Whatever the rights and wrongs of its case, Tesco is likely to emerge a loser from any courtroom catfight with The Guardian.

The legal wrangle will benefit three groups: lawyers, who will rake in fat fees; newspapers, as TheGuardian’s rivals both enjoy its discomfort and relish reporting the twists and turns of a showdown between two British institutions; and, most of all, Tesco’s critics, who will make the most of another opportunity to paint the retailer in the blackest of hues.

Tesco is at risk of coming across as a bully. The frustration of directors at the ground made by its enemies is understandable, but if they think the carping can be silenced in a high-profile hearing, they’re mistaken.

Only a month ago, Tesco was named the Consumers’ Favourite Retailer at the Retail Week Awards. That was the result of a TNS poll of 15,000 shoppers (page 28) and shows what people really think. As long as it is the shoppers’ choice, Tesco’s foes are just fleas on an elephant’s hide.

Tesco has powerful arguments in its defence, which are heard too rarely. It has helped transform quality of life by making a vast range of products and services that were once the preserve of the privileged available to ordinary people.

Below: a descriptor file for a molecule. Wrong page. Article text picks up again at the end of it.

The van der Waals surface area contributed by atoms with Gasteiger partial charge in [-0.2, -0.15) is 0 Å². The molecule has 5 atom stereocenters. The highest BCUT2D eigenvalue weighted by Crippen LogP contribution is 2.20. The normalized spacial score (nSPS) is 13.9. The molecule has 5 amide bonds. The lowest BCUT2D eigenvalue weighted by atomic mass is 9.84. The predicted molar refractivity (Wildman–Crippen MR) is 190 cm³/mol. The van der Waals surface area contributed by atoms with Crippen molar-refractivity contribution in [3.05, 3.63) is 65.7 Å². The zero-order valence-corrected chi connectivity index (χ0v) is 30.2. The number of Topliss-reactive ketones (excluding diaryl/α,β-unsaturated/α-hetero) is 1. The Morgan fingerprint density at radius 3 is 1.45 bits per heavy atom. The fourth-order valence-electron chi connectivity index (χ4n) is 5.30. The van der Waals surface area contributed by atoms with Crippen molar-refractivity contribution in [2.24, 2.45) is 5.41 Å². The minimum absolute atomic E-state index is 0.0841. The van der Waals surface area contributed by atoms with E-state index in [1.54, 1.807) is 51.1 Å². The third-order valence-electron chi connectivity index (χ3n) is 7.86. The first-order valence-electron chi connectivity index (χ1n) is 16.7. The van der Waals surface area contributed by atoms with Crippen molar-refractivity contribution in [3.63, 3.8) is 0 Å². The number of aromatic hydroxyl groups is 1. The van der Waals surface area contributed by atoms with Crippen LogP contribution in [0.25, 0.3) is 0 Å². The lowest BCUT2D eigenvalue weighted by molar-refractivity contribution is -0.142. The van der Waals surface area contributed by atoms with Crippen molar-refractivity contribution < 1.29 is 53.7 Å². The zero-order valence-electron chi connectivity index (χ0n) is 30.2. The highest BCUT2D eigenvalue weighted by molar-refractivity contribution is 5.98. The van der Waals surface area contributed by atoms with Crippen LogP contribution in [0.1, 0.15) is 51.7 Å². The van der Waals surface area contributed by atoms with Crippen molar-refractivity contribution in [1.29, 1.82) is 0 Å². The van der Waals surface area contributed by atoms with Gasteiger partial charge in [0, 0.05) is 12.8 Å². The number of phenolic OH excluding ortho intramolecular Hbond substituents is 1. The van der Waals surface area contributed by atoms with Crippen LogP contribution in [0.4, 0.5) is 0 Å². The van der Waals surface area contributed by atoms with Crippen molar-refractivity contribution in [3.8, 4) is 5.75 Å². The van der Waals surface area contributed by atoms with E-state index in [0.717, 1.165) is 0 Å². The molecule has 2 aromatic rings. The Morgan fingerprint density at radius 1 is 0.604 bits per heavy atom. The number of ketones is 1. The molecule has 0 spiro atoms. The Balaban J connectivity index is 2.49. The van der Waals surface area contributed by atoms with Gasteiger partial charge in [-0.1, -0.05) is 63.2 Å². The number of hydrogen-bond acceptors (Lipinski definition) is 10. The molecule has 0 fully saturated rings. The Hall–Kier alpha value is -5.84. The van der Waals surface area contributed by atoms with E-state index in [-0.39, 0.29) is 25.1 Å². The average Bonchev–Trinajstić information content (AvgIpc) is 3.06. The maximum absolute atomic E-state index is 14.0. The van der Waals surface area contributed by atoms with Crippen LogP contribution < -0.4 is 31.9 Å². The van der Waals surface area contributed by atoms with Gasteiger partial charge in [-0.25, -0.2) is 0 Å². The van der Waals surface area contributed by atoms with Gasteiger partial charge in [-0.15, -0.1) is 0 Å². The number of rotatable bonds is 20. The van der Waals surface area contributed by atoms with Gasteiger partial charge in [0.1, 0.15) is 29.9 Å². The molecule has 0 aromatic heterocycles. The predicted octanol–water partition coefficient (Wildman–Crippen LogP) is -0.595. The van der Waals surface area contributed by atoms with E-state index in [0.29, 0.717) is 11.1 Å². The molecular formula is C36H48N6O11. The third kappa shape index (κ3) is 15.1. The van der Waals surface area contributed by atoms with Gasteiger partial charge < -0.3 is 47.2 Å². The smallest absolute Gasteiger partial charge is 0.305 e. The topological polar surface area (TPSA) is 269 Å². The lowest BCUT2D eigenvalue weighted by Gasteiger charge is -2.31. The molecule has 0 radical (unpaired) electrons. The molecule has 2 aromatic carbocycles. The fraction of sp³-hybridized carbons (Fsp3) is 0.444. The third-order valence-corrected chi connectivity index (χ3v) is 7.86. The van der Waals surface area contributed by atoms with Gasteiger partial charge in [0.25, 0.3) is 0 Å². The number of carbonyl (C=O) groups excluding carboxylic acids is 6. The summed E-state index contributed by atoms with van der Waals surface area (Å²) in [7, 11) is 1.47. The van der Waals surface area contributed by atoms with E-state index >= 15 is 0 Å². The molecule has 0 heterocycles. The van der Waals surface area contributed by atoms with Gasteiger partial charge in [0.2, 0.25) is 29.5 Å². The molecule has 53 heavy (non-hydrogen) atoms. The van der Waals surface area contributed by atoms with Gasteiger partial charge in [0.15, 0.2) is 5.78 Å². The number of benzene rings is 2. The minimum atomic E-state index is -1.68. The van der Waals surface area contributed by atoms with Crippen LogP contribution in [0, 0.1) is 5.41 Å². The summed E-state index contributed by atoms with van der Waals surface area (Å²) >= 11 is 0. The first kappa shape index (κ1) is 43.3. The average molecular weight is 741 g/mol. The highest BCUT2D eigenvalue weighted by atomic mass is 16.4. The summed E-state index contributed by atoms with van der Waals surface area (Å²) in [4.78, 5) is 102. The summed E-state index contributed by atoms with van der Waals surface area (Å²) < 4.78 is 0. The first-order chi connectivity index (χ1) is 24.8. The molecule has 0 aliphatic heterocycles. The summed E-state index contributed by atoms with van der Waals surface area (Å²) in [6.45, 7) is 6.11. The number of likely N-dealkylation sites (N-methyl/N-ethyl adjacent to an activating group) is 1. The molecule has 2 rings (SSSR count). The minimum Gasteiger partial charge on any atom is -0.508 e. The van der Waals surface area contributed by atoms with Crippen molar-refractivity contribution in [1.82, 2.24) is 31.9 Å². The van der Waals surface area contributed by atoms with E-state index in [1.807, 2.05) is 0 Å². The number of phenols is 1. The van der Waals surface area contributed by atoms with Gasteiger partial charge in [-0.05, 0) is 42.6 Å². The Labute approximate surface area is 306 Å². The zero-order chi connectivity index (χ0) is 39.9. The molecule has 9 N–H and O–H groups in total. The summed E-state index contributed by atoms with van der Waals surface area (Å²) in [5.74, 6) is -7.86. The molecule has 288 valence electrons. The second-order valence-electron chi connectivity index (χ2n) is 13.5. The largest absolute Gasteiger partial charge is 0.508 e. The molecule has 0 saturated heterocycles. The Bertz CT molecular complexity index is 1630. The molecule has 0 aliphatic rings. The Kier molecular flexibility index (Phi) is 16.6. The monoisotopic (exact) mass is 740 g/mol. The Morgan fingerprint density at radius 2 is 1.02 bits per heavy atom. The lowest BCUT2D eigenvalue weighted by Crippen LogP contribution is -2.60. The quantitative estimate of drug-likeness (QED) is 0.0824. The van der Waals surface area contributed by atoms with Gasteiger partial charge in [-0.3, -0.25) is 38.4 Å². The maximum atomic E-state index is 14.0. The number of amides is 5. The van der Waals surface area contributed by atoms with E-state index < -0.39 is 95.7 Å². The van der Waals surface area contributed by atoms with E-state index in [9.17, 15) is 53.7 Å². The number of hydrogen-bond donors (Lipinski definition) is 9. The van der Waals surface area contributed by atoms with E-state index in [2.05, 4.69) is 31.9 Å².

In the UK alone, it provides employment for 250,000 people. And it shares its financial success with them – in January, more than 51,000 divvied up£175 million.

It is presented as a bully, yet it pioneered a groundbreaking partnership with Usdaw, regarded by the shopworkers’ union as a blueprint for staff-employer relationships.

Tesco is a good corporate citizen abroad, as a result of its commitment to Fairtrade, and at home, where regeneration partnerships have created 4,000 jobs in deprived areas.

The grocer has a convincing story to tell. Often, it’s not heard because it doesn’t suit the version peddled by influential critics – whether pressure groups or papers. It won’t be heard any louder as a result of a legal clash.

Tesco must court opinion. That can be done successfully, although it takes time, as Wal-Mart’s US experience shows.

But the retailer can’t afford to take its mind off the day job – the ultimate guarantor of continued success. The scribblers that Tesco should worry about are in the City, feeling increasingly uneasy about performance and prospects.

It should be noted that The Guardian’s parent, along with private equity firm Apax, now owns Retail Week’s publisher Emap. That has nothing to do with the argument made.

The point is that court action, even as plaintiff and even if victorious, is unlikely to help Tesco. Just ask Heather Mills.

George MacDonald is deputy editor of Retail Week